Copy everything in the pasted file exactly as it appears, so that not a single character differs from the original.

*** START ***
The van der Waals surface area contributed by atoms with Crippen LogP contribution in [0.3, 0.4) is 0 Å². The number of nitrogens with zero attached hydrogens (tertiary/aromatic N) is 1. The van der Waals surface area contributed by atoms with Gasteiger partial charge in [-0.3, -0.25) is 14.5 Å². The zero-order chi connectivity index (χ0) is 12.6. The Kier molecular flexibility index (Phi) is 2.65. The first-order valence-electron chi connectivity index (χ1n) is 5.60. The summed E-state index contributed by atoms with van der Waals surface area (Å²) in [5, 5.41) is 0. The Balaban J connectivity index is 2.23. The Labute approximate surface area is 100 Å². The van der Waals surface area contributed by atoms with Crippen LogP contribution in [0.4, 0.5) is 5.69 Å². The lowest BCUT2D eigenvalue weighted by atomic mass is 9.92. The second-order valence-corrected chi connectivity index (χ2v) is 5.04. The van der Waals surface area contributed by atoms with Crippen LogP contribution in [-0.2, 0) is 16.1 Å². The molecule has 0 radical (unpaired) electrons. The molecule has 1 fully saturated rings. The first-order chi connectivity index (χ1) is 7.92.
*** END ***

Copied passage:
The van der Waals surface area contributed by atoms with Crippen LogP contribution in [0.3, 0.4) is 0 Å². The number of nitrogens with zero attached hydrogens (tertiary/aromatic N) is 1. The van der Waals surface area contributed by atoms with Gasteiger partial charge in [-0.3, -0.25) is 14.5 Å². The zero-order chi connectivity index (χ0) is 12.6. The Kier molecular flexibility index (Phi) is 2.65. The first-order valence-electron chi connectivity index (χ1n) is 5.60. The summed E-state index contributed by atoms with van der Waals surface area (Å²) in [5, 5.41) is 0. The Balaban J connectivity index is 2.23. The Labute approximate surface area is 100 Å². The van der Waals surface area contributed by atoms with Crippen LogP contribution in [0.4, 0.5) is 5.69 Å². The lowest BCUT2D eigenvalue weighted by atomic mass is 9.92. The second-order valence-corrected chi connectivity index (χ2v) is 5.04. The van der Waals surface area contributed by atoms with Crippen LogP contribution in [-0.2, 0) is 16.1 Å². The molecule has 0 radical (unpaired) electrons. The molecule has 1 fully saturated rings. The first-order chi connectivity index (χ1) is 7.92.